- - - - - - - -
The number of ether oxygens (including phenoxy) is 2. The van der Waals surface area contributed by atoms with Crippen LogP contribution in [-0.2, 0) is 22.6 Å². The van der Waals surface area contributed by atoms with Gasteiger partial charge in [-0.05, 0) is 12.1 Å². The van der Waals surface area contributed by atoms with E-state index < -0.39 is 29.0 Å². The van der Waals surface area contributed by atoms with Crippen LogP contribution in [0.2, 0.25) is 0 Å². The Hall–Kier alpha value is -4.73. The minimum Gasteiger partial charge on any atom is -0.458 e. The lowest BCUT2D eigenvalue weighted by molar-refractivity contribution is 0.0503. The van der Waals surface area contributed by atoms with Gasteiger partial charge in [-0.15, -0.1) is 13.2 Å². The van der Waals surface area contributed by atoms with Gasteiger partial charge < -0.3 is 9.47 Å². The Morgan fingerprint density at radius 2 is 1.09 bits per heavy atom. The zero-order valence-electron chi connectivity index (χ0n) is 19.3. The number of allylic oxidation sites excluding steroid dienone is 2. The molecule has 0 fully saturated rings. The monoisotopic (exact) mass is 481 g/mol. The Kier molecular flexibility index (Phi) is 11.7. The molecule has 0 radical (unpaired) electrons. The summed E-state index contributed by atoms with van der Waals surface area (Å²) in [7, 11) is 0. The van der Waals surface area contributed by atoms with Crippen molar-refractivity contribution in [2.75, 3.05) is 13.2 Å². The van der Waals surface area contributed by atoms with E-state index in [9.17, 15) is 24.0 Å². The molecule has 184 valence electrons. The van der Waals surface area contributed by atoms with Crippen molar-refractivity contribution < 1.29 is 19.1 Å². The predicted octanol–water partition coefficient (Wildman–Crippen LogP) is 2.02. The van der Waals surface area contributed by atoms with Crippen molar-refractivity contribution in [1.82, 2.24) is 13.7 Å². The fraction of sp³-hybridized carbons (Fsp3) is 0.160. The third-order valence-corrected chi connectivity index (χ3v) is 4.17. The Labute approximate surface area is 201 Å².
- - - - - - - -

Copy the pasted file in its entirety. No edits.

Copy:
The number of ether oxygens (including phenoxy) is 2. The van der Waals surface area contributed by atoms with Crippen LogP contribution in [-0.2, 0) is 22.6 Å². The van der Waals surface area contributed by atoms with Gasteiger partial charge in [-0.05, 0) is 12.1 Å². The van der Waals surface area contributed by atoms with E-state index < -0.39 is 29.0 Å². The van der Waals surface area contributed by atoms with Crippen LogP contribution in [0.2, 0.25) is 0 Å². The Hall–Kier alpha value is -4.73. The minimum Gasteiger partial charge on any atom is -0.458 e. The lowest BCUT2D eigenvalue weighted by molar-refractivity contribution is 0.0503. The van der Waals surface area contributed by atoms with Gasteiger partial charge in [-0.15, -0.1) is 13.2 Å². The van der Waals surface area contributed by atoms with Gasteiger partial charge < -0.3 is 9.47 Å². The Morgan fingerprint density at radius 2 is 1.09 bits per heavy atom. The zero-order valence-electron chi connectivity index (χ0n) is 19.3. The number of allylic oxidation sites excluding steroid dienone is 2. The molecule has 0 fully saturated rings. The monoisotopic (exact) mass is 481 g/mol. The Kier molecular flexibility index (Phi) is 11.7. The molecule has 0 radical (unpaired) electrons. The summed E-state index contributed by atoms with van der Waals surface area (Å²) in [7, 11) is 0. The van der Waals surface area contributed by atoms with Crippen molar-refractivity contribution in [2.75, 3.05) is 13.2 Å². The van der Waals surface area contributed by atoms with E-state index in [9.17, 15) is 24.0 Å². The molecule has 184 valence electrons. The van der Waals surface area contributed by atoms with Crippen molar-refractivity contribution < 1.29 is 19.1 Å². The predicted octanol–water partition coefficient (Wildman–Crippen LogP) is 2.02. The van der Waals surface area contributed by atoms with Crippen molar-refractivity contribution in [1.82, 2.24) is 13.7 Å². The fraction of sp³-hybridized carbons (Fsp3) is 0.160. The third-order valence-corrected chi connectivity index (χ3v) is 4.17. The Labute approximate surface area is 201 Å².